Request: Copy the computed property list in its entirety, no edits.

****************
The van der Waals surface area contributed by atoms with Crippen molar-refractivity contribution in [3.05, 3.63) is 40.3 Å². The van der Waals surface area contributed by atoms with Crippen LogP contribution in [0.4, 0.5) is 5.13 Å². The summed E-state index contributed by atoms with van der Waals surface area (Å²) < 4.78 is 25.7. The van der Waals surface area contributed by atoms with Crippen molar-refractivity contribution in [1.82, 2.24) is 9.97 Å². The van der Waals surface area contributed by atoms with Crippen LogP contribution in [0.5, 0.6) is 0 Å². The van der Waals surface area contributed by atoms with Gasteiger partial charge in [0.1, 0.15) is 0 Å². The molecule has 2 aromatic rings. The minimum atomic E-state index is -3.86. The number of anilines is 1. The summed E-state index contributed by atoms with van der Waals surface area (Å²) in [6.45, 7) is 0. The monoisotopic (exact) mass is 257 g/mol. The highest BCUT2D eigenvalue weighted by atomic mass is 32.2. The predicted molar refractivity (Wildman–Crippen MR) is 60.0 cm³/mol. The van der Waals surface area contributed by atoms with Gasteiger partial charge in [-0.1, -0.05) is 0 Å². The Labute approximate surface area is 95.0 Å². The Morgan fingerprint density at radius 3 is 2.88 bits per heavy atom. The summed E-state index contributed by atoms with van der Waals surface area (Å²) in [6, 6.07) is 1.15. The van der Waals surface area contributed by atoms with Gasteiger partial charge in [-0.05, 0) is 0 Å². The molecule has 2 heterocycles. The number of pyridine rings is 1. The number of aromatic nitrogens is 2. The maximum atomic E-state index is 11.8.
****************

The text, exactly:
The van der Waals surface area contributed by atoms with Crippen molar-refractivity contribution in [3.05, 3.63) is 40.3 Å². The van der Waals surface area contributed by atoms with Crippen LogP contribution in [0.4, 0.5) is 5.13 Å². The summed E-state index contributed by atoms with van der Waals surface area (Å²) < 4.78 is 25.7. The van der Waals surface area contributed by atoms with Crippen molar-refractivity contribution in [1.82, 2.24) is 9.97 Å². The van der Waals surface area contributed by atoms with Crippen LogP contribution in [0.5, 0.6) is 0 Å². The van der Waals surface area contributed by atoms with Gasteiger partial charge in [0.1, 0.15) is 0 Å². The molecule has 2 aromatic rings. The minimum atomic E-state index is -3.86. The number of anilines is 1. The summed E-state index contributed by atoms with van der Waals surface area (Å²) in [6.45, 7) is 0. The monoisotopic (exact) mass is 257 g/mol. The highest BCUT2D eigenvalue weighted by atomic mass is 32.2. The predicted molar refractivity (Wildman–Crippen MR) is 60.0 cm³/mol. The van der Waals surface area contributed by atoms with Gasteiger partial charge in [-0.1, -0.05) is 0 Å². The Labute approximate surface area is 95.0 Å². The Morgan fingerprint density at radius 3 is 2.88 bits per heavy atom. The summed E-state index contributed by atoms with van der Waals surface area (Å²) in [6, 6.07) is 1.15. The van der Waals surface area contributed by atoms with Gasteiger partial charge in [-0.05, 0) is 0 Å². The molecule has 2 heterocycles. The number of pyridine rings is 1. The number of aromatic nitrogens is 2. The maximum atomic E-state index is 11.8.